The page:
MFDP, increased local harassment of Hamer and her husband by the
telephone company and others, and Hamer’s emergence on the
national stage as a spokesperson and fundraiser for SNCC and the MFDP
among northern audiences. In fact, Lee argues, SNCC became quite
dependent on Hamer’s money-raising skills. Interestingly, Lee
suggests that some SNCC members were so captivated by Hamer’s
grassroots authenticity that they may have had a tendency to exploit
or objectify her. One SNCC member referred to Hamer as
Mrs. Hamer. Lee argues that
the irony of Hamer’s
leadership was that her very personal, down-home style led some to
impersonalize her as a type (p. 77). There is an important
discussion as well of Hamer’s reaction to and concern about the
while female volunteers of Freedom Summer (pp. 74-76).
Lee’s account in Chapter Five of the MFDP at the 1964 Democratic National Convention stresses Hamer’s refusal to compromise on the seating of the MFDP delegates and her differences with the NAACP, Roy Wilkins, Martin Luther King, Jr., the Southern Christian Leadership Conference (SCLC), and Aaron Henry of Clarksdale, Mississippi. Lee contends that Hamer’s disillusionment with traditional middle-class black male leaders and their white liberal counterparts reinforced her commitment to local solutions to local problems.
In Chapter Six Lee discusses Hamer’s move from the national stage to more community building at the grassroots level. In the immediate aftermath of the 1964 convention, Hamer criticized the NAACP for its lack of commitment to local self-determination. Problems also surfaced between the MFDP and its parent organization, SNCC. The organizations traded charges about local versus national control and the degree of radicalism in each organization. Hamer split with SNCC and continued to work through the MFDP to develop a political agenda that focused on housing, education, and welfare.
Lee argues throughout the biography that Hamer worked for economic as well as political rights. She makes this point most forcefully in Chapter Seven, which uncovers Hamer’s role in the Mississippi Freedom Labor Union (MFLU) for the first time, and Chapter Eight, which covers Hamer’s efforts to establish a freedom farm cooperative in the Delta region.
The MFLU, the economic counterpart of the MFDP, was founded in Shaw,
Mississippi, in 1965. Forty-five cotton day laborers, domestic
workers, and tractor drivers organized to address the exploitation of
black workers and the lack of economic opportunity for blacks in the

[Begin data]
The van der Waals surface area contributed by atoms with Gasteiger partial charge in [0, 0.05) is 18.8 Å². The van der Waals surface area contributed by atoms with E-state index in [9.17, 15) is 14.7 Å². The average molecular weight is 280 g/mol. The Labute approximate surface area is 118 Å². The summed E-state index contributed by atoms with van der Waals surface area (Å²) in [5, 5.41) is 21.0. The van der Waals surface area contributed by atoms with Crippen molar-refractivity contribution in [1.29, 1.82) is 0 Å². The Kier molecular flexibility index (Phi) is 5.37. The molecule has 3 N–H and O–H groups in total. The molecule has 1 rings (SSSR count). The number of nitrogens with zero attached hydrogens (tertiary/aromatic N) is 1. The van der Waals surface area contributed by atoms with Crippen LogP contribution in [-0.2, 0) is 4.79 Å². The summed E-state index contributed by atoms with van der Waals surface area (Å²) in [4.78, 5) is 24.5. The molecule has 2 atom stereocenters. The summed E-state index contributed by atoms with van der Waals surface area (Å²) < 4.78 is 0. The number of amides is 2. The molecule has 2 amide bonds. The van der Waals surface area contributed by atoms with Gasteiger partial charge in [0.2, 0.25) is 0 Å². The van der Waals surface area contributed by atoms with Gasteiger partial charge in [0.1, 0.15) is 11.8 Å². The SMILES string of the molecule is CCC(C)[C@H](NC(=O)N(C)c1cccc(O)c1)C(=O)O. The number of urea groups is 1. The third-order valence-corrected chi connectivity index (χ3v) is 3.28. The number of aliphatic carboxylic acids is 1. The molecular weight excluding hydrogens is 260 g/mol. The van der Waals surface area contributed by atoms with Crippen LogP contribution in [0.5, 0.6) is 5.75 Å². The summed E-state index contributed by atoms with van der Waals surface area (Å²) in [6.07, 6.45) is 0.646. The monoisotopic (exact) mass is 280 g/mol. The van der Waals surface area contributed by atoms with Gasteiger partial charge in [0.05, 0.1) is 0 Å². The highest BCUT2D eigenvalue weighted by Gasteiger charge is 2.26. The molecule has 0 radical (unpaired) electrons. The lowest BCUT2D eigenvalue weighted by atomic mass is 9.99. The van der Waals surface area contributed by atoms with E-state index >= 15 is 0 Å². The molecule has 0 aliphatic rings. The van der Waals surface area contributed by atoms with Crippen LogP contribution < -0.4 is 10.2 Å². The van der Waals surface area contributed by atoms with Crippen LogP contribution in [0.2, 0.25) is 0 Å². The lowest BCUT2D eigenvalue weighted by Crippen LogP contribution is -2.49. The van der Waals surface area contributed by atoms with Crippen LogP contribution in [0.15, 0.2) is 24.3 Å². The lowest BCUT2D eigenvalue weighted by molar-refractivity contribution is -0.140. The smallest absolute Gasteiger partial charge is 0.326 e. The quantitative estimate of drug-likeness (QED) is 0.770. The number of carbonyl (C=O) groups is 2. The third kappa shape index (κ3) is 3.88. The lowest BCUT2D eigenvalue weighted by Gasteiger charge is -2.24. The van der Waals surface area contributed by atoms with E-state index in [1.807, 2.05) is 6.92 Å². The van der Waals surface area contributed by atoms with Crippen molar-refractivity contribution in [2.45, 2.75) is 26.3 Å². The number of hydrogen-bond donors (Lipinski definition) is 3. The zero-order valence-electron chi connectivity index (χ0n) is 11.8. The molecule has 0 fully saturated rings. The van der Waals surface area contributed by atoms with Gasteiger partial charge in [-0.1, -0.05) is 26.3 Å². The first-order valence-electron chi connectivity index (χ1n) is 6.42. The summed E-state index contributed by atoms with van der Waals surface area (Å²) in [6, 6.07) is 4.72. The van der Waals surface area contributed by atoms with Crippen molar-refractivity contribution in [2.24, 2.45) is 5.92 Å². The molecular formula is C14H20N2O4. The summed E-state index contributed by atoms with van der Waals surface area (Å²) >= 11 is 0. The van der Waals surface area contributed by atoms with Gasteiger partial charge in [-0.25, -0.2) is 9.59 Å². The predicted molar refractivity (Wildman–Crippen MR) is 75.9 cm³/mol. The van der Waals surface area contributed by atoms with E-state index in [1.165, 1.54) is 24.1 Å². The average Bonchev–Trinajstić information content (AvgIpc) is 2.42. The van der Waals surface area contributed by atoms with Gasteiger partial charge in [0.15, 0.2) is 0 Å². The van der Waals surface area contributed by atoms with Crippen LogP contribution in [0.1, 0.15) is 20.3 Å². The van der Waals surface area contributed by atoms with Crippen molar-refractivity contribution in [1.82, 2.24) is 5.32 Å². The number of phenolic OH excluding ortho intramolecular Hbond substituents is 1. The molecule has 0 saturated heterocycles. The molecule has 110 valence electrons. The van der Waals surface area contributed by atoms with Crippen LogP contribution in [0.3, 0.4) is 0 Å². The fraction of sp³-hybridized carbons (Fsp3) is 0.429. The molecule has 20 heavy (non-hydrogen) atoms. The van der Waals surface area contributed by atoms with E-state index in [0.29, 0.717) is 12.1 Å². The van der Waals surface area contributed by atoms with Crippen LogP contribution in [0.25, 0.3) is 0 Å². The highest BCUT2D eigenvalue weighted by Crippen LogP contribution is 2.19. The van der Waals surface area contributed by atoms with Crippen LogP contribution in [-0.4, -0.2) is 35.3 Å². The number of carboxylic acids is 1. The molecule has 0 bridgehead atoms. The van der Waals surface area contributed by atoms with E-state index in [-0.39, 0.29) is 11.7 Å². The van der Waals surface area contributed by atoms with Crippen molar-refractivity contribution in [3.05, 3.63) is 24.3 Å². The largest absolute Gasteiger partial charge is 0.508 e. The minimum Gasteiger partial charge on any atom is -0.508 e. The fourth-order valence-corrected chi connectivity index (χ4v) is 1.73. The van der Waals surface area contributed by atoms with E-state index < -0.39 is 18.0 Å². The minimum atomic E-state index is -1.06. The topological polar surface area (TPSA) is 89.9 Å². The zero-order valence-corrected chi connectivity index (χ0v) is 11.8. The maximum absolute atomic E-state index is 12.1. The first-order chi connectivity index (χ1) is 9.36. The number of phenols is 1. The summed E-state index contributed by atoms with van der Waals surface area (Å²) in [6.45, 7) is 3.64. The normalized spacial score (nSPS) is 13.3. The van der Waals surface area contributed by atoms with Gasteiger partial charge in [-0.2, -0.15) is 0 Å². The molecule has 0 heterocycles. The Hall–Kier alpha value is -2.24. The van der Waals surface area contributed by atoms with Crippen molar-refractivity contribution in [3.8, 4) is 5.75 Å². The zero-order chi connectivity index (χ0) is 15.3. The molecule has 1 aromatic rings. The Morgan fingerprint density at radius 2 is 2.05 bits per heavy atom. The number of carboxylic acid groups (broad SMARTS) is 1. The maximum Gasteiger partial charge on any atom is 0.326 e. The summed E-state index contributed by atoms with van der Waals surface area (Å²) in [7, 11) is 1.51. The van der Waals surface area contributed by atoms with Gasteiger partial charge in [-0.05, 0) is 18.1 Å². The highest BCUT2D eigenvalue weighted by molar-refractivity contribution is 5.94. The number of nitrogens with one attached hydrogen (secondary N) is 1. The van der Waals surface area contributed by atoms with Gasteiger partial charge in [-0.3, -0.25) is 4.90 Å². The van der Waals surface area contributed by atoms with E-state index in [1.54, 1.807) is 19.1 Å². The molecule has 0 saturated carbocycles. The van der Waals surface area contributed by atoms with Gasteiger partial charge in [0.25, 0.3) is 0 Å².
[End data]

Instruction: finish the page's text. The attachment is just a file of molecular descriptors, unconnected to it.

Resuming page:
Delta. Lee makes the interesting argument that the MFLU, with its
emphasis on self-determination and self-reliance, anticipated some of
the black nationalism of the emerging black power movement. With her
involvement in the MFLU and her effort to establish a self-sufficient
cooperative farming enterprise, Hamer
appeared to be in transition
to full scale anti-poverty work (p. 143).
By calling attention to the economic-justice wing of the civil rights movement, these two chapters make an important contribution to movement history. That wing has a distinguished history in its own right, dating back at least to A. Philip Randolph’s founding of the Brotherhood of Sleeping Car Porters in 1925. Subsequently, the March on Washington in 1963 was a march for _jobs_ and freedom. Hamer’s movement involvement demonstrates that she traveled from voting rights to electoral politics (she ran for office twice in Mississippi and lost both times) to economic justice and self-determination within the local community. That battle, of course, is still being waged.
Lee’s study makes significant contributions in a number of ways. To her credit, she has written a much-needed political biography that avoids sentimentality and iconography with respect to Hamer’s personal life, public career, and important role in the civil rights movement. The biography goes a long way toward assuring that Hamer will avoid the popular and historical fate of Sojourner Truth, who for so long was treated only as icon, symbol, and authentic former slave in the eyes of a white audience.
Finally, For Freedom’s Sake enters into contemporary historiographical debates about the role of women—black and white—in the civil rights movement, gender and leadership style in the movement, the long tradition of black women’s involvement in politics—especially in the South—from Reconstruction forward, the decentering of Martin Luther King, Jr., and other prominent national leaders in the narrative of civil rights history, and the ongoing reconceptualization of the movement at the local and national levels.